We conducted four prespecified secondary analyses. In the first, we stratified incretin based drugs as DPP-4 inhibitors (linagliptin, saxagliptin, sitagliptin, vildagliptin) and glucagon-like peptide-1 receptor agonists (exenatide, liraglutide). In the remaining three analyses we tested for a duration-response relation between use of incretin based drugs and pancreatic cancer. In the first of these analyses, we assessed whether the risk of pancreatic cancer varied with cumulative duration of use. For this analysis we calculated cumulative duration as the total duration of all prescriptions received from entry to the study cohort to the index date (classified as <1 year, 1-1.9 years, and ≥2 years). Similarly, we modelled the time since initiation of treatment, defined as the time between the first ever prescription of an incretin based drug and the index date (classified as 1-1.9 years and ≥2 years). Finally, we repeated the cumulative duration of use and time since initiation analyses for DPP-4 inhibitors and glucagon-like peptide-1 receptor agonists, separately.
We conducted four sensitivity analyses to assess the robustness of our findings. Firstly, to account for uncertainty in the length of the possible latency period and to assess the impact of protopathic bias, we varied the lag period before the index date to six months and two years. Secondly, we replicated the primary analysis using a stricter exposure definition, requiring at least four prescriptions within any 12 month period between entry to the study cohort and the year immediately before the index date. Thirdly, we repeated the primary analysis comparing use of incretin based drugs with use of sulfonylureas among those who initiated sulfonylureas on or after entry to the study cohort, since some sulfonylurea users may have initiated treatment before entry to the study cohort. Finally, we repeated the primary analysis with a reduced set of covariates to facilitate model convergence at all participating sites.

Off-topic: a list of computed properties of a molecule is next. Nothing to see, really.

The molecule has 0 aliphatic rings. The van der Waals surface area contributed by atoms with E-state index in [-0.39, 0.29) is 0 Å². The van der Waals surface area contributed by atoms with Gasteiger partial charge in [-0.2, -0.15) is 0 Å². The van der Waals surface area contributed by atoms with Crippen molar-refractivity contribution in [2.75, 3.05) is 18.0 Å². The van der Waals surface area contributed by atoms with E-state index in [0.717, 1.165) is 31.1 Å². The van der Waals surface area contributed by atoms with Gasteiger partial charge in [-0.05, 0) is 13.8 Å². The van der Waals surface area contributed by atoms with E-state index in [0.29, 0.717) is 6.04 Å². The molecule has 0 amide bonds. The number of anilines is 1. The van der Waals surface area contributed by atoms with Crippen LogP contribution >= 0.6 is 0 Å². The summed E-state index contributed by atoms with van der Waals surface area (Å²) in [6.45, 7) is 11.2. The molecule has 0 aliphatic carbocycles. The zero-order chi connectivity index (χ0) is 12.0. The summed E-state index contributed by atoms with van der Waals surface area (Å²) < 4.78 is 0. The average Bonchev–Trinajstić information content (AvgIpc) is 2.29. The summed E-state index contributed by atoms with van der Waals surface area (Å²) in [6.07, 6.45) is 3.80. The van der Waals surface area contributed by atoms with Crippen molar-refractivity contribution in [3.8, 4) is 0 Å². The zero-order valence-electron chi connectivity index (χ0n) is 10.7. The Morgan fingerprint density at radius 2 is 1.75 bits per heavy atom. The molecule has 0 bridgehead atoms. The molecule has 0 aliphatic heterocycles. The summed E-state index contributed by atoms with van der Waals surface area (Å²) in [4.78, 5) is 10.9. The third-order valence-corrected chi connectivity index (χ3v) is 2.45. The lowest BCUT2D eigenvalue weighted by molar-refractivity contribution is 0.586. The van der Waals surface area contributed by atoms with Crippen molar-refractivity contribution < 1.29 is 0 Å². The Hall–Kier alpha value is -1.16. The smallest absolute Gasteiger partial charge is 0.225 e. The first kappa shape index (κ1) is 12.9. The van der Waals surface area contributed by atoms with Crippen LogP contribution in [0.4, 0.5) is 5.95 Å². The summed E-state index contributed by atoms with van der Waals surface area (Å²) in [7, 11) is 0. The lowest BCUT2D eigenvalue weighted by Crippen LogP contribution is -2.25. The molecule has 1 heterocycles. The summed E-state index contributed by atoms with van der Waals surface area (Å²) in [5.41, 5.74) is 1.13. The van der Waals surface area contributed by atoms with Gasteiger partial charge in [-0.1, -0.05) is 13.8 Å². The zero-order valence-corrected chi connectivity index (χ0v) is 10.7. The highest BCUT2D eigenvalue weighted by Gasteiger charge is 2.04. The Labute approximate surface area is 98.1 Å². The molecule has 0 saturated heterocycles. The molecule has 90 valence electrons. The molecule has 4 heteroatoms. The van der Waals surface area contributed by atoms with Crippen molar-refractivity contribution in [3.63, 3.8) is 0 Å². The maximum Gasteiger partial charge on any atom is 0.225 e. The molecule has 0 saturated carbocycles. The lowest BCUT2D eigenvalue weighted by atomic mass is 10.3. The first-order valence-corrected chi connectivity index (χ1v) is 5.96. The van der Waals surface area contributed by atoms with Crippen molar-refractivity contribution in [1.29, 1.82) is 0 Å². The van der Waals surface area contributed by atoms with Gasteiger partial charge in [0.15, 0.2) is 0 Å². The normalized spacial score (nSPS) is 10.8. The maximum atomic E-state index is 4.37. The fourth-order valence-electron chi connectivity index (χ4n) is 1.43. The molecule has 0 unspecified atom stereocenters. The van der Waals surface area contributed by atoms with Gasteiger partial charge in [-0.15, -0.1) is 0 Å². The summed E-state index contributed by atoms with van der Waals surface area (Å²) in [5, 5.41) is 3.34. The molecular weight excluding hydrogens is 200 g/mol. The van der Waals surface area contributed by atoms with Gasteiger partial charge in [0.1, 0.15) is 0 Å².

We used DerSimonian and Laird random effects models32 with inverse variance weighting to pool site specific estimates. The estimates were also pooled using fixed effects modelling in sensitivity analyses. Heterogeneity between sites was estimated using the I2 statistic.
Our study was a secondary data analysis and did not include patients as study participants. No patients were involved in setting the research question or the outcome measures, nor were they involved in the design and implementation of the study. There are no plans to involve patients in the dissemination of results, nor will we disseminate results directly to patients, beyond our general media communications plan.
The study cohort included 972 384 patients initiating antidiabetic drugs (fig 1⇓). The mean age at entry to the study cohort was 56.9 years, 50.9% were men, and the median duration of follow-up across participating sites ranged from 1.3 to 2.8 years, not including the one year follow-up required for the purposes of latency (see supplementary table 1 for additional baseline characteristics of the study cohort). Overall, the study cohort generated 2 024 441 person years of follow-up. During this time 1221 patients were newly diagnosed as having pancreatic cancer (cases), generating a crude incidence rate of 0.60 (95% confidence interval 0.57 to 0.64) per 1000 person years (see supplementary table 2 for site specific incidence rates).
Table 1⇓ shows the baseline characteristics of the cases and 22 298 matched controls. Compared with controls, cases were less likely to be obese but were more likely to have uncontrolled diabetes, alcohol related disorders, ever smoked, and a history of acute or chronic pancreatitis. The cases and matched controls were similar on the other characteristics.
Overall, compared with users of sulfonylureas users of incretin based drugs were younger, had longer durations of treated diabetes, were more likely to be obese, and had higher haemoglobin A1c levels. In contrast, users of incretin based drugs were less likely to have been diagnosed as having microvascular complications of diabetes. Both groups had similar histories of pancreatitis (see supplementary table 3).